Vala 0.3.3

It’s release time again. Yesterday we’ve released Vala 0.3.3. Tarballs are available from the GNOME FTP servers.

Thanks a lot to all the people helping out and have fun with the new version! For the following two releases we will focus on GObject introspection hacking to make it easy to write great bindings for many languages.

Vala Roadmap and 0.2.0

Last week I wrote an initial roadmap that we want to follow for the upcoming Vala releases on our way towards guaranteed language stability. Today we’ve released Vala 0.2.0 as planned. Tarballs are available from the GNOME FTP servers. It’s mainly a bug fix release, however, it also got some new features like nested namespaces, static constructors, and GType-registered enums. We also have three new contributed bindings for GNOME Keyring, SDL, and libftdi, and the usual updates for existing bindings.

Vala 0.1.7

We’ve just released Vala 0.1.7. Tarballs are available from the GNOME FTP servers.

  • Enhanced property syntax
    public int foo { get; private set; default (3); }
  • New errordomain syntax
    public errordomain MyError { NOT_FOUND, TIMED_OUT }
  • Detect missing return and break statements and unreachable code
  • Improved pointer support (pointer member access, pointer element access, and pointer arithmetic)
  • New bindings: WebKit, JSON-GLib, goocanvas, hildon-fm-2, taglib, libusb, and bzip2
  • A lot of bug fixes

Vala Project Generator

Vala 0.1.5 has been released. Tarballs are available from the GNOME FTP servers. I’ve added a small tool to create new Vala projects:

Vala Project Generator

It generates the necessary autotools magic for a Vala console or GTK+ application including i18n support and it passes distcheck. Suggestions for improvements are more than welcome.

We’ve also replaced the bindings generator gidlgen by vala-gen-introspect which includes a real C parser instead of Perl scripts using regular expressions. The 20 included bindings have all been ported. Some smaller features and many bug fixes can also be found in the new release.

There are two articles about Vala and an interview in the German Linux-Magazin, all by Christian Meyer.

Vala 0.1.4

Vala 0.1.4 has been released. Tarballs are available from the GNOME FTP servers. We’ve added some small enhancements besides bug fixes and the previously mentioned #line support for debugging.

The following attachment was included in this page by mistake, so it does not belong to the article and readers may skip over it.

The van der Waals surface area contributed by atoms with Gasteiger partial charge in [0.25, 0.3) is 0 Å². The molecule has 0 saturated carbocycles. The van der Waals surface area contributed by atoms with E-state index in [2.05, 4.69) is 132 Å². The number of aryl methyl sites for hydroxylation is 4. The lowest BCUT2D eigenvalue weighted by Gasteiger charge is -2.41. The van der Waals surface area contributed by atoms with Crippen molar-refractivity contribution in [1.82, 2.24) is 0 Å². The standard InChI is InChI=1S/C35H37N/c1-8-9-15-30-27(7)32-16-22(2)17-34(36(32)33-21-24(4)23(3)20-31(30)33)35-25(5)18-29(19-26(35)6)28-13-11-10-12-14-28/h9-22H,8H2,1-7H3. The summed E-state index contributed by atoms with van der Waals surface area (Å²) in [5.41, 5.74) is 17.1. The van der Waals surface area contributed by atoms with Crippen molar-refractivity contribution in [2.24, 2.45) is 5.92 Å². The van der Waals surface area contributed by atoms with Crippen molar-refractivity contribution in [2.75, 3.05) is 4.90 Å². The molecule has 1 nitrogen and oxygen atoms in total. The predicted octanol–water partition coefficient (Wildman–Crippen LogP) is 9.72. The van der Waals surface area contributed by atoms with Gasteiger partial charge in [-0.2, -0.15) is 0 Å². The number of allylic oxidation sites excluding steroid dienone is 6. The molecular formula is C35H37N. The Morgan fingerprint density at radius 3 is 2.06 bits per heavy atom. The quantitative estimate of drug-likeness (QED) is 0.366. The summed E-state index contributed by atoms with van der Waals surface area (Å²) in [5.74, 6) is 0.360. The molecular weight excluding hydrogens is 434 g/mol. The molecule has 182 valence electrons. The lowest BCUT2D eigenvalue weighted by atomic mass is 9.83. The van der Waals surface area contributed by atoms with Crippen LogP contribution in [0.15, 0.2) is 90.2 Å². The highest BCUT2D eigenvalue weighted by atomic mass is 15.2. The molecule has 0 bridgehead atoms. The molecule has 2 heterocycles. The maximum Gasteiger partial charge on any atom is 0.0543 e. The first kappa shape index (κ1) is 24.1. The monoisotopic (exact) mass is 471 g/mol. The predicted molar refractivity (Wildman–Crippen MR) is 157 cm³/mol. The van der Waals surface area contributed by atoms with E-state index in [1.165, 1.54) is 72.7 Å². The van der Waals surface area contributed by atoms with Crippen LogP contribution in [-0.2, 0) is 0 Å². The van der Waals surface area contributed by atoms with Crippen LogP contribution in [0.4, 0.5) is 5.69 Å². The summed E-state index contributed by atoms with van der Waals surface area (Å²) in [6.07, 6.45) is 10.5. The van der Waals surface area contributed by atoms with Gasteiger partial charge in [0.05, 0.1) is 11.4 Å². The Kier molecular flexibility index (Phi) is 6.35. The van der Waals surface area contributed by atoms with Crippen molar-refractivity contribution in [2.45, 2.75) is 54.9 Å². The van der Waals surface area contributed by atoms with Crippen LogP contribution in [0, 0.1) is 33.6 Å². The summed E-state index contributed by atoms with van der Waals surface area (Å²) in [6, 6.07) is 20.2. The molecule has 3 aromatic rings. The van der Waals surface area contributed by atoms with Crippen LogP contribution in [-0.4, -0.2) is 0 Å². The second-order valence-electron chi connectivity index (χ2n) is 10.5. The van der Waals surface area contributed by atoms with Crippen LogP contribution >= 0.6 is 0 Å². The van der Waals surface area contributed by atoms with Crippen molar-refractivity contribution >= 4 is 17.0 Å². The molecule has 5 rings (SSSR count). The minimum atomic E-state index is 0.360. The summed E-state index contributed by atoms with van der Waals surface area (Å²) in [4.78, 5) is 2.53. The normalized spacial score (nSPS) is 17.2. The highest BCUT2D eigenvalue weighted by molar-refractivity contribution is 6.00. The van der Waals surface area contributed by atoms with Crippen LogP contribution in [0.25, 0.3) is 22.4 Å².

• Object initializers
    var btn = new Button () { label = “Button” };
  • Creation methods in structs
  • Experimental support for new fundamental classed types
    class MiniObject : TypeInstance { … }
  • [Notify] attribute for properties

Vala and Nemiver

I’ve added preliminary support for #line directives to Vala. This means that the debug information of your application compiled with valac -g will now contain the filename and line number of your Vala sources, instead of the generated C sources. Vala applications can be more or less graphically debugged using Nemiver now 🙂 Mathias was kind enough to create a little demo video as the screencast tools didn’t work well on my system. There are still some issues left but it’s a start.

Vala 0.1.3

Vala 0.1.3 is out. Tarballs are available from the GNOME FTP servers. There are a lot of new bindings from many contributors: D-Bus, GConf, libgnome, libgnomeui, Glade, libnotify, GnomeVFS, GtkSourceView, Panel Applet, GNOME Desktop Library, libsoup, libwnck, GtkMozEmbed, Poppler, Enchant, Hildon, SQLite, and curses. Many bugs have been fixed all over the place.

A noteworthy change is that the type system has been made more consistent by converting the reference-type structs in the bindings to classes. The [ReferenceType] attribute is gone, you can now declare all reference types as classes in bindings, even if they don’t derive from GObject. A side-effect of this change is that you now always have to specify the base class in your class declarations, e.g. use

using GLib;
public class Bar : Object { … }

to declare a class Bar which derives from GObject. The advantage is that you can be sure now that all structs have value-type semantics and all classes have reference-type semantics, no mixup anymore.